Ferrari will introduce new features in its car from the race at Imola, and hopes to continue to be one of the dominant forces on the grid as it has been in the first two rounds of the course in Bahrain and Saudi Arabia.
This means that the Maranello team’s engineers will work to achieve two goals: improve the efficiency of the F1-75 and eliminate the annoying porpoising generated when driving at high speed on the straights.
Waiting for a new bottom specifically designed to limit this rebound effect that forces the car to increase its ground clearance and also entails a loss of downforce, the Italians have decided to add several elements to the nose of the Charles car Leclerc to collect even more data.
Laser meter installed on the Ferrari F1-75
The leader of the Formula 1 world championship will have to carry out aerodynamic tests during the first free practice sessions of the Australian Grand Prix with sensors that Ferrari has equipped on its car to accurately measure the height of the front wing compared to the asphalt.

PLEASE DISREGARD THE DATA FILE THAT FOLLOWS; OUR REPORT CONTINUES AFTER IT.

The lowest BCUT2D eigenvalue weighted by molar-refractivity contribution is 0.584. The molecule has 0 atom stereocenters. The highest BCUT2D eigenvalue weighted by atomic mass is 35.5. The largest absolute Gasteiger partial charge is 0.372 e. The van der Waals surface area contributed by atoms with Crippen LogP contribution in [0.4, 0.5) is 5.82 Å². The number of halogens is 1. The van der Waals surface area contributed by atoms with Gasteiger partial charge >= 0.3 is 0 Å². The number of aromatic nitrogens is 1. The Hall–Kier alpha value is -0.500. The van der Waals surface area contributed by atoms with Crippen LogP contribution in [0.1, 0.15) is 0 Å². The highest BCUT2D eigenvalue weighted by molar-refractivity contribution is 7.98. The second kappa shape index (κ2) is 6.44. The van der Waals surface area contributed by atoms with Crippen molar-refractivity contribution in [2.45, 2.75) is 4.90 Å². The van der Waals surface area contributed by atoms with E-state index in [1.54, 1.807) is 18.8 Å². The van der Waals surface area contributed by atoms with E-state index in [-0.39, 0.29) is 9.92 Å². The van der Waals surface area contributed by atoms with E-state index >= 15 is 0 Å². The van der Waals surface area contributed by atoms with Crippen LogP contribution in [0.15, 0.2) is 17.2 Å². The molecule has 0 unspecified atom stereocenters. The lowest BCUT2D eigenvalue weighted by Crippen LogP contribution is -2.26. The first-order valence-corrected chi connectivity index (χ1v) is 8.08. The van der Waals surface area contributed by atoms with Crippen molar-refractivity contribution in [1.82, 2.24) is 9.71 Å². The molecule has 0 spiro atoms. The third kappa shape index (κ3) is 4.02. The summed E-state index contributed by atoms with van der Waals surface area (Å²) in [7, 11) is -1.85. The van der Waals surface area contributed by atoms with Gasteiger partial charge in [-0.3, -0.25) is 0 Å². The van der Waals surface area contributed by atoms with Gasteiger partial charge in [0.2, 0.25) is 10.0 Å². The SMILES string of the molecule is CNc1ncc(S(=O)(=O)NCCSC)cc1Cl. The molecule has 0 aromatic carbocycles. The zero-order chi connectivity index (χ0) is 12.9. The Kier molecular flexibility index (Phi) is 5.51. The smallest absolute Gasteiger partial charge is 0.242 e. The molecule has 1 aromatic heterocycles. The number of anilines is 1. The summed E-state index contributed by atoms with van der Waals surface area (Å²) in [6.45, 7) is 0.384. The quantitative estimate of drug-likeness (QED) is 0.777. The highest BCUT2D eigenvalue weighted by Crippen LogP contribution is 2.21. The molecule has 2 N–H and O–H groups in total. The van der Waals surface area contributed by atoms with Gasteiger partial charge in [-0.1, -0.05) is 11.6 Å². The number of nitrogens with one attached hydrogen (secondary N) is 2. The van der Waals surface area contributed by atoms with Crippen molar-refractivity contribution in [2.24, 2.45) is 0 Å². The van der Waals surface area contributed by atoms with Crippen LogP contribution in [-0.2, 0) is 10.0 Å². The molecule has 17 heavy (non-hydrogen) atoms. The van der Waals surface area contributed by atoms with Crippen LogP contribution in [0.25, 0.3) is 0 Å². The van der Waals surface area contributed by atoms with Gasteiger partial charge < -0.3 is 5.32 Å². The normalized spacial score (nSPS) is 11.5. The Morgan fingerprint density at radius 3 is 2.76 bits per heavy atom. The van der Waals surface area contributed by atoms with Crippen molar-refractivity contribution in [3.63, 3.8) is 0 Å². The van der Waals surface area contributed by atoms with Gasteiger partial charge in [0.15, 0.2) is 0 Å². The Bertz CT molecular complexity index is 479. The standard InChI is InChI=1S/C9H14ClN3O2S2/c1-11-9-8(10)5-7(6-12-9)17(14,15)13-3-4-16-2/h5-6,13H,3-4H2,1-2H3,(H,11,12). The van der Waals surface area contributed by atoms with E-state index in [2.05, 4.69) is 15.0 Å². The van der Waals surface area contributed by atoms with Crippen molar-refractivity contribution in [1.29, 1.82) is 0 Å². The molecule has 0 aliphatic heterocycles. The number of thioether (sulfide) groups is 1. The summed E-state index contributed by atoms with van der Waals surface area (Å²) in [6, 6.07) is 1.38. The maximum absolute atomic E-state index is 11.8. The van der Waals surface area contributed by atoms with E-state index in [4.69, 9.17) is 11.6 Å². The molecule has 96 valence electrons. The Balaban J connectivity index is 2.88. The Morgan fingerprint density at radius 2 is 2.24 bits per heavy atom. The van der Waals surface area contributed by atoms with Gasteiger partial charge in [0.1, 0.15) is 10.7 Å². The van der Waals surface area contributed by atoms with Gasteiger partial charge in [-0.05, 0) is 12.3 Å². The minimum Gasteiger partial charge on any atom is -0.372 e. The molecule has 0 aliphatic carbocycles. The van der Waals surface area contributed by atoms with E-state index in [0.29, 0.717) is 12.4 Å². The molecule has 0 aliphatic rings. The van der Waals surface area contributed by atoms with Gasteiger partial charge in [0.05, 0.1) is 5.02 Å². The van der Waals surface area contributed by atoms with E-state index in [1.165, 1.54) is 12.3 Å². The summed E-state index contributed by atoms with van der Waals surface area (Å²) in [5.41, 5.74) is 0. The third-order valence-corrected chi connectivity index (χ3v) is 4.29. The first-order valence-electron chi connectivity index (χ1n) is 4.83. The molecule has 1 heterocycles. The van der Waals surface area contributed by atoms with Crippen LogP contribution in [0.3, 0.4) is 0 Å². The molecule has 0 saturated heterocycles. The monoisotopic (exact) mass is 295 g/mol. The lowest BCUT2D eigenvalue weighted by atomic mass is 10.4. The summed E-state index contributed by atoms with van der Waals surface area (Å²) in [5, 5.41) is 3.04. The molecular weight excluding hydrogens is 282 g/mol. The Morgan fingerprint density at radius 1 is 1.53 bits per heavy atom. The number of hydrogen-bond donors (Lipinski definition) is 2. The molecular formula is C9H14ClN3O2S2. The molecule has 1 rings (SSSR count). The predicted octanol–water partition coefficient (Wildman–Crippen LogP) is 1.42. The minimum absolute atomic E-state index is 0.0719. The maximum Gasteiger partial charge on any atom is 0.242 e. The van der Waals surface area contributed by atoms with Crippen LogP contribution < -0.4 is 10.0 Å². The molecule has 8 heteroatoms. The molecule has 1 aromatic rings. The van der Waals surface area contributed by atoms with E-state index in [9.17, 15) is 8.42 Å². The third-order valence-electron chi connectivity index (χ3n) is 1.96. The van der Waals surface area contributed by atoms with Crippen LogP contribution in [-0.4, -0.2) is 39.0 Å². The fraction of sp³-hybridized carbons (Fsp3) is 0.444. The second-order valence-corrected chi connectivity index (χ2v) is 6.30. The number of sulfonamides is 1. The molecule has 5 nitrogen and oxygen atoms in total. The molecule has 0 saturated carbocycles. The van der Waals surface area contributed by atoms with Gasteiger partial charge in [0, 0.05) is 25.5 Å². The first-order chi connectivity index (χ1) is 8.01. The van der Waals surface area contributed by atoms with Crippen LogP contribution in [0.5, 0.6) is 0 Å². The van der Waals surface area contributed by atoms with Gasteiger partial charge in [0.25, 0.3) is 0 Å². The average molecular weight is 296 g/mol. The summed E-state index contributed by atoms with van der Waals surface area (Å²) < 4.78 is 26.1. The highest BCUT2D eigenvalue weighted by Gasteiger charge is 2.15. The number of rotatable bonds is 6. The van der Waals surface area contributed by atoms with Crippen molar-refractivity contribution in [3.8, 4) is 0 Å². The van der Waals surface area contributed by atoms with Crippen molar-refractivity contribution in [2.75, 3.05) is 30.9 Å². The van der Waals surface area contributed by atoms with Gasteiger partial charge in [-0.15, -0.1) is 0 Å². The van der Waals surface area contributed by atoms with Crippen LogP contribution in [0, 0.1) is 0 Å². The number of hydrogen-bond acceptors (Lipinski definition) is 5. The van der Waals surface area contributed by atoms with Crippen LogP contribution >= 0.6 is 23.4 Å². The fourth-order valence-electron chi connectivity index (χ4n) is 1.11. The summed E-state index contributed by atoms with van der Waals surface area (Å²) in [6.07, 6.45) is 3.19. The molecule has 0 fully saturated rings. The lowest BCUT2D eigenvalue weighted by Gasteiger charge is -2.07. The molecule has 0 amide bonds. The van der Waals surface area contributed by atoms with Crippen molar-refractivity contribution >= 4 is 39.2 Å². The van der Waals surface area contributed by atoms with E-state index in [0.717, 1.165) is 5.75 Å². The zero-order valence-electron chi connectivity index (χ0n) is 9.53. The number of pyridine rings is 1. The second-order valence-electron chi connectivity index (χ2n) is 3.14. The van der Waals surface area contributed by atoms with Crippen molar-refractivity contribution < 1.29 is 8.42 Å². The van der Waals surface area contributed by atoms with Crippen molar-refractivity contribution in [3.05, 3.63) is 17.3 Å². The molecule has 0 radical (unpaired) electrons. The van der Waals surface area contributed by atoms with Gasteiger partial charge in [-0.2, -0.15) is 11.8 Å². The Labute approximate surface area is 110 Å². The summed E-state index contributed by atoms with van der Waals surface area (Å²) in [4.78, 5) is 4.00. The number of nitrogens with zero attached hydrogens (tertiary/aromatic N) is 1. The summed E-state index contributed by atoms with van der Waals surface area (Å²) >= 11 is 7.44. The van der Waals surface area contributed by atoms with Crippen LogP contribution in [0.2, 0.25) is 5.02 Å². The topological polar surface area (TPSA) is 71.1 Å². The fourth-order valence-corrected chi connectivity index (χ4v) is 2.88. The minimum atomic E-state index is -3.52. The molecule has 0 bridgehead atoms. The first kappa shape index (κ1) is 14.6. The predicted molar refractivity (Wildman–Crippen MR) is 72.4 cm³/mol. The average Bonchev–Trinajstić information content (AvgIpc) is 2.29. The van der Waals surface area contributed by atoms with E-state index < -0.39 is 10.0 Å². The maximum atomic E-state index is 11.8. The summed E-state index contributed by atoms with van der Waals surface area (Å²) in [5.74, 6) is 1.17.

Normally, one of these sensors is mounted under the bodywork or in the nose, something that can be easily seen by the laser line that is reflected on the track, however, on this occasion, Maranello have gone a step further to introduce no fewer than five laser measurement devices .
In addition to the one located in the center of the nose, there are two on the outside of each side to know the separation with respect to the asphalt when the car changes the load and the flex due to the effect of the air flow.
The simple fact that the mounts for the laser cameras are not artificial, but are custom designed and built, suggests that these measuring instruments will be seen in the future, becoming very important in the development of new single-seaters. with ground effect.
The Ferrari F1-75 with push-rod suspension in the garage in Australia